Gun Owner Shielded from Liability after Gun is Stolen from His Vehicle
While parked in a public area, Christopher Lee left his loaded handgun on the seat of his truck which was unlocked and unattended. C.O., a minor, walked by and took the gun from the truck, took it home and showed it to his friend Matthew Kendall. In the process, the handgun discharged, shooting and killing Kendall.
Shelley Nicholson, on behalf of her son, Kendall, sued Lee, alleging that the storage of his handgun in open view inside an unlocked and unattended vehicle was negligent and a proximate cause of Kendall’s death.
Lee filed a motion for judgment on the pleadings, arguing that regardless of how he stored the gun, if it was stolen he was statutorily immune from liability for any resulting harm. The trial court granted the motion before Nicholson had a chance to respond to it, prompting her motion for reconsideration on her timely brief in opposition. The trial court denied.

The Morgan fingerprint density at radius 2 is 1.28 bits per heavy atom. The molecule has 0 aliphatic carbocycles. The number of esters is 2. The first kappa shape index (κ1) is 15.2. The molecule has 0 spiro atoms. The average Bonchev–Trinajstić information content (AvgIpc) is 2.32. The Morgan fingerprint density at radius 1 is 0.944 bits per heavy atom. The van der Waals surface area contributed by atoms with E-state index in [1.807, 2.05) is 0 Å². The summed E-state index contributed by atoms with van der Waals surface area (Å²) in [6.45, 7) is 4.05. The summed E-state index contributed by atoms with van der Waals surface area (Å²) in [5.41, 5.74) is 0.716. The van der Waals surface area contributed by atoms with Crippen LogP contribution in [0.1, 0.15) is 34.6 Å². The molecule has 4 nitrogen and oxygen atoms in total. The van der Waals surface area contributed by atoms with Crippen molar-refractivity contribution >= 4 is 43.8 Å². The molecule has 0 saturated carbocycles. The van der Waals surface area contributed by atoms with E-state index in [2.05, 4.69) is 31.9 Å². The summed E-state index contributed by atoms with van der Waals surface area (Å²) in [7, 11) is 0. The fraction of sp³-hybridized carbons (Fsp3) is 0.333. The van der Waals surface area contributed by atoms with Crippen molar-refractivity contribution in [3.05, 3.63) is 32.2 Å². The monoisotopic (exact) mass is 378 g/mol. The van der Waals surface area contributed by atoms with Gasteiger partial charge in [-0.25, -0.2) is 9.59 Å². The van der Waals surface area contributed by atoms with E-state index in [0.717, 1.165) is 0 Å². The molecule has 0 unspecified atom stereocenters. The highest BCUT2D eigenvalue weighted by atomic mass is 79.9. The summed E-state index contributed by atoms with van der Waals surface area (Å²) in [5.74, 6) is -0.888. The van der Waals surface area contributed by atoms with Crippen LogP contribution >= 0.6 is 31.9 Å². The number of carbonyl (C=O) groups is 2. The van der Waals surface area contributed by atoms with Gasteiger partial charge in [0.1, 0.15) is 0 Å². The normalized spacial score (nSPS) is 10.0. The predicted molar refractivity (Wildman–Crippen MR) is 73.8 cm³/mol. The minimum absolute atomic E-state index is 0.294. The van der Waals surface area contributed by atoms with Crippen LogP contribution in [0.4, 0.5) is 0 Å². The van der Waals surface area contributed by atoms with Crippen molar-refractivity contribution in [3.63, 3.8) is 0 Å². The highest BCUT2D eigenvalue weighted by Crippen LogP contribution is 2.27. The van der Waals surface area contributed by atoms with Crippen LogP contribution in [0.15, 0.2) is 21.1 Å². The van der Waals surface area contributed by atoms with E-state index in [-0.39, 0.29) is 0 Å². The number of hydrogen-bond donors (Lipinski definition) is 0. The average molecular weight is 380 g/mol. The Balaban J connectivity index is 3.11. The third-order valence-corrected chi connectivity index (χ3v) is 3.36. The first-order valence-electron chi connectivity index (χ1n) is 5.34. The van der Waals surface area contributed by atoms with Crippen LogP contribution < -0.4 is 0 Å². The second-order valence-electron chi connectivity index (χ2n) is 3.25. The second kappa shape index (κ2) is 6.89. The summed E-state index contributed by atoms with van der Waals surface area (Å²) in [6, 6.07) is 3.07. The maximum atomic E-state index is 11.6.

Nicholson appealed the trial court’s decision, arguing it erred in granting Lee’s motion for judgment and in finding that Indiana Code section 34-30-20-1 barred her claim as a matter of law. Instead, Nicholson claimed Lee was negligent in leaving the gun unattended and available in a public place, having “failed to satisfy the most basic, non-burdensome step available for safe storage.”
The Indiana Court of Appeals denied Nicholson’s appeal and stated that this case is exactly the type of situation that the General Assembly intended to shield gun owners from liability for failing to safely store and keep guns, when the gun that was unsafely stored is procured by a crime and then later used to commit another crime.